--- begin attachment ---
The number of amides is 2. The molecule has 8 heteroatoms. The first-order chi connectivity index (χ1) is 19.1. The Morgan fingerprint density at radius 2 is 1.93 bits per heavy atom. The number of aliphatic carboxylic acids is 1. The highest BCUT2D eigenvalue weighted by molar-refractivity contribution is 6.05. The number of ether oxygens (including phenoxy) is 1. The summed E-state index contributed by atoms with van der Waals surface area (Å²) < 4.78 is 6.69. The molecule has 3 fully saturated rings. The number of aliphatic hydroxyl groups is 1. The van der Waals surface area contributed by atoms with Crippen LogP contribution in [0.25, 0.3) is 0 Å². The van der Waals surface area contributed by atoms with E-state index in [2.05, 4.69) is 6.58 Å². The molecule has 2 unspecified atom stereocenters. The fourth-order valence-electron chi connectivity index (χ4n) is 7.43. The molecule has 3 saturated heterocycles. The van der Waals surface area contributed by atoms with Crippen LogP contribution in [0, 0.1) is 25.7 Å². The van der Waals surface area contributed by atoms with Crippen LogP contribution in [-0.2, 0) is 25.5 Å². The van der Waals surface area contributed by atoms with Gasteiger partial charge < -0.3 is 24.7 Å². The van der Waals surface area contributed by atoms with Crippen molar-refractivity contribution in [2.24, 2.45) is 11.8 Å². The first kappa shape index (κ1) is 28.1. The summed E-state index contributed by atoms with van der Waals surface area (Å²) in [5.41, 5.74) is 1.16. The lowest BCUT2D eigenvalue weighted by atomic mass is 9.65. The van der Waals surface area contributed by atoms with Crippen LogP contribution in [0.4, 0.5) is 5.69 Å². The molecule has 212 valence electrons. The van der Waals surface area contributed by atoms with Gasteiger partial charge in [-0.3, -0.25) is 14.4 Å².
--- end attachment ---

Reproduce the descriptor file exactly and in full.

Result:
The number of amides is 2. The molecule has 8 heteroatoms. The first-order chi connectivity index (χ1) is 19.1. The Morgan fingerprint density at radius 2 is 1.93 bits per heavy atom. The number of aliphatic carboxylic acids is 1. The highest BCUT2D eigenvalue weighted by molar-refractivity contribution is 6.05. The number of ether oxygens (including phenoxy) is 1. The summed E-state index contributed by atoms with van der Waals surface area (Å²) < 4.78 is 6.69. The molecule has 3 fully saturated rings. The number of aliphatic hydroxyl groups is 1. The van der Waals surface area contributed by atoms with Crippen LogP contribution in [0.25, 0.3) is 0 Å². The van der Waals surface area contributed by atoms with E-state index in [2.05, 4.69) is 6.58 Å². The molecule has 2 unspecified atom stereocenters. The fourth-order valence-electron chi connectivity index (χ4n) is 7.43. The molecule has 3 saturated heterocycles. The van der Waals surface area contributed by atoms with Crippen LogP contribution in [0, 0.1) is 25.7 Å². The van der Waals surface area contributed by atoms with Crippen LogP contribution in [-0.2, 0) is 25.5 Å². The van der Waals surface area contributed by atoms with Gasteiger partial charge < -0.3 is 24.7 Å². The van der Waals surface area contributed by atoms with Crippen molar-refractivity contribution in [2.24, 2.45) is 11.8 Å². The first kappa shape index (κ1) is 28.1. The summed E-state index contributed by atoms with van der Waals surface area (Å²) in [5.41, 5.74) is 1.16. The lowest BCUT2D eigenvalue weighted by atomic mass is 9.65. The van der Waals surface area contributed by atoms with Crippen LogP contribution in [0.4, 0.5) is 5.69 Å². The molecule has 212 valence electrons. The van der Waals surface area contributed by atoms with Gasteiger partial charge in [-0.3, -0.25) is 14.4 Å².